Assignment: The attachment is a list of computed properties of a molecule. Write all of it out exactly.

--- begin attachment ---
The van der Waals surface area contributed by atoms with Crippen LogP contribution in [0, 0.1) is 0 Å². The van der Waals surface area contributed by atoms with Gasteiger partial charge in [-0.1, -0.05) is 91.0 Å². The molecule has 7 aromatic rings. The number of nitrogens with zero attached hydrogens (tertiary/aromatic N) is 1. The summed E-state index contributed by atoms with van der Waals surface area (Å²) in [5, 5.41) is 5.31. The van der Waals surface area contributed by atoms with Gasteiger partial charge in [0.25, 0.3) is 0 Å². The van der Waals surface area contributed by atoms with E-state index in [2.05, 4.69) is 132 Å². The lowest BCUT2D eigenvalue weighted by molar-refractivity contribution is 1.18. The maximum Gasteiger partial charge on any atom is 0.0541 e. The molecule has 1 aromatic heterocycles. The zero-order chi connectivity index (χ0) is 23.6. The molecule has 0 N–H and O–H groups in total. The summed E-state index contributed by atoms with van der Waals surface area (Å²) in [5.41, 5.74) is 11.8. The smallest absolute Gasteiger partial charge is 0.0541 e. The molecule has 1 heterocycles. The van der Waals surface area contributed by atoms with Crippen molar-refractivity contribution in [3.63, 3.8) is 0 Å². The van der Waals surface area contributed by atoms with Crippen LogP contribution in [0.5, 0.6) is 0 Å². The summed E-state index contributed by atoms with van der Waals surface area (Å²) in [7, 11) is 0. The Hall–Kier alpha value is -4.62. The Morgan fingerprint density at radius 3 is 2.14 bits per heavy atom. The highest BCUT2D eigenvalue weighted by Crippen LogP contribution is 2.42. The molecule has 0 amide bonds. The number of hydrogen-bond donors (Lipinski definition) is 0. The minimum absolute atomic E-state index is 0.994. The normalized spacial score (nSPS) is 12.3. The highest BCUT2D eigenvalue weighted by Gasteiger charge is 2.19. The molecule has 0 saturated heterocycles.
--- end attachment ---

The van der Waals surface area contributed by atoms with Crippen LogP contribution in [0, 0.1) is 0 Å². The van der Waals surface area contributed by atoms with Gasteiger partial charge in [-0.1, -0.05) is 91.0 Å². The molecule has 7 aromatic rings. The number of nitrogens with zero attached hydrogens (tertiary/aromatic N) is 1. The summed E-state index contributed by atoms with van der Waals surface area (Å²) in [5, 5.41) is 5.31. The van der Waals surface area contributed by atoms with Gasteiger partial charge in [0.25, 0.3) is 0 Å². The van der Waals surface area contributed by atoms with E-state index in [2.05, 4.69) is 132 Å². The lowest BCUT2D eigenvalue weighted by molar-refractivity contribution is 1.18. The maximum Gasteiger partial charge on any atom is 0.0541 e. The molecule has 1 aromatic heterocycles. The zero-order chi connectivity index (χ0) is 23.6. The molecule has 0 N–H and O–H groups in total. The summed E-state index contributed by atoms with van der Waals surface area (Å²) in [5.41, 5.74) is 11.8. The smallest absolute Gasteiger partial charge is 0.0541 e. The molecule has 1 heterocycles. The van der Waals surface area contributed by atoms with Crippen molar-refractivity contribution in [3.63, 3.8) is 0 Å². The van der Waals surface area contributed by atoms with Crippen LogP contribution in [0.5, 0.6) is 0 Å². The summed E-state index contributed by atoms with van der Waals surface area (Å²) in [7, 11) is 0. The Hall–Kier alpha value is -4.62. The Morgan fingerprint density at radius 3 is 2.14 bits per heavy atom. The highest BCUT2D eigenvalue weighted by Crippen LogP contribution is 2.42. The molecule has 0 amide bonds. The number of hydrogen-bond donors (Lipinski definition) is 0. The minimum absolute atomic E-state index is 0.994. The normalized spacial score (nSPS) is 12.3. The highest BCUT2D eigenvalue weighted by Gasteiger charge is 2.19. The molecule has 0 saturated heterocycles.